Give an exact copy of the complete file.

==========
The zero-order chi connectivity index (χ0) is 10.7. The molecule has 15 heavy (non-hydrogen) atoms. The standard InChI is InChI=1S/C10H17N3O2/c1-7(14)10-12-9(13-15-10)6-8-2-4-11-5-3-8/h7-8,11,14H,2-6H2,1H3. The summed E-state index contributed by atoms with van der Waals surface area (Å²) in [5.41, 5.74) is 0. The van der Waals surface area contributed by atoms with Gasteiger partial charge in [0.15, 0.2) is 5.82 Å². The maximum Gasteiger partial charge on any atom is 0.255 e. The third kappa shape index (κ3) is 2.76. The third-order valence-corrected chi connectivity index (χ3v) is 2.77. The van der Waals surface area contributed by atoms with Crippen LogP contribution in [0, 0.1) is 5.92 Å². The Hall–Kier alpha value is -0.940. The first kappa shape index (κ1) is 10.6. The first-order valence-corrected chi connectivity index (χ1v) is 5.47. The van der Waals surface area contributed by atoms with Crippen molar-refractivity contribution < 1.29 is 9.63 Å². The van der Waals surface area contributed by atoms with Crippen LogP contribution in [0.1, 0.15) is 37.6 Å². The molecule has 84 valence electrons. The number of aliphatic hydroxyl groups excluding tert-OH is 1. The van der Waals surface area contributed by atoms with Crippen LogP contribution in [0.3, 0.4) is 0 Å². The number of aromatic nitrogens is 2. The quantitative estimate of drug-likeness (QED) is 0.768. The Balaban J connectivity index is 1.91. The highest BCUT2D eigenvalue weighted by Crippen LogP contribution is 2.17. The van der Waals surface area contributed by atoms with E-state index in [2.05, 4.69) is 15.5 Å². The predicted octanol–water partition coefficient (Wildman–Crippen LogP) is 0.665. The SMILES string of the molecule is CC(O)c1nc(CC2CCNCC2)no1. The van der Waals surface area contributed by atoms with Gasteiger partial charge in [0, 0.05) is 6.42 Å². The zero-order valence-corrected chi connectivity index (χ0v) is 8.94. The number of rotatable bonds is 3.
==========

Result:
The zero-order chi connectivity index (χ0) is 10.7. The molecule has 15 heavy (non-hydrogen) atoms. The standard InChI is InChI=1S/C10H17N3O2/c1-7(14)10-12-9(13-15-10)6-8-2-4-11-5-3-8/h7-8,11,14H,2-6H2,1H3. The summed E-state index contributed by atoms with van der Waals surface area (Å²) in [5.41, 5.74) is 0. The van der Waals surface area contributed by atoms with Gasteiger partial charge in [0.15, 0.2) is 5.82 Å². The maximum Gasteiger partial charge on any atom is 0.255 e. The third kappa shape index (κ3) is 2.76. The third-order valence-corrected chi connectivity index (χ3v) is 2.77. The van der Waals surface area contributed by atoms with Crippen LogP contribution in [0, 0.1) is 5.92 Å². The Hall–Kier alpha value is -0.940. The first kappa shape index (κ1) is 10.6. The first-order valence-corrected chi connectivity index (χ1v) is 5.47. The van der Waals surface area contributed by atoms with Crippen molar-refractivity contribution < 1.29 is 9.63 Å². The van der Waals surface area contributed by atoms with Crippen LogP contribution in [0.1, 0.15) is 37.6 Å². The molecule has 84 valence electrons. The number of aliphatic hydroxyl groups excluding tert-OH is 1. The van der Waals surface area contributed by atoms with Crippen LogP contribution in [0.3, 0.4) is 0 Å². The number of aromatic nitrogens is 2. The quantitative estimate of drug-likeness (QED) is 0.768. The Balaban J connectivity index is 1.91. The highest BCUT2D eigenvalue weighted by Crippen LogP contribution is 2.17. The van der Waals surface area contributed by atoms with E-state index in [2.05, 4.69) is 15.5 Å². The predicted octanol–water partition coefficient (Wildman–Crippen LogP) is 0.665. The SMILES string of the molecule is CC(O)c1nc(CC2CCNCC2)no1. The van der Waals surface area contributed by atoms with Gasteiger partial charge in [0, 0.05) is 6.42 Å². The zero-order valence-corrected chi connectivity index (χ0v) is 8.94. The number of rotatable bonds is 3.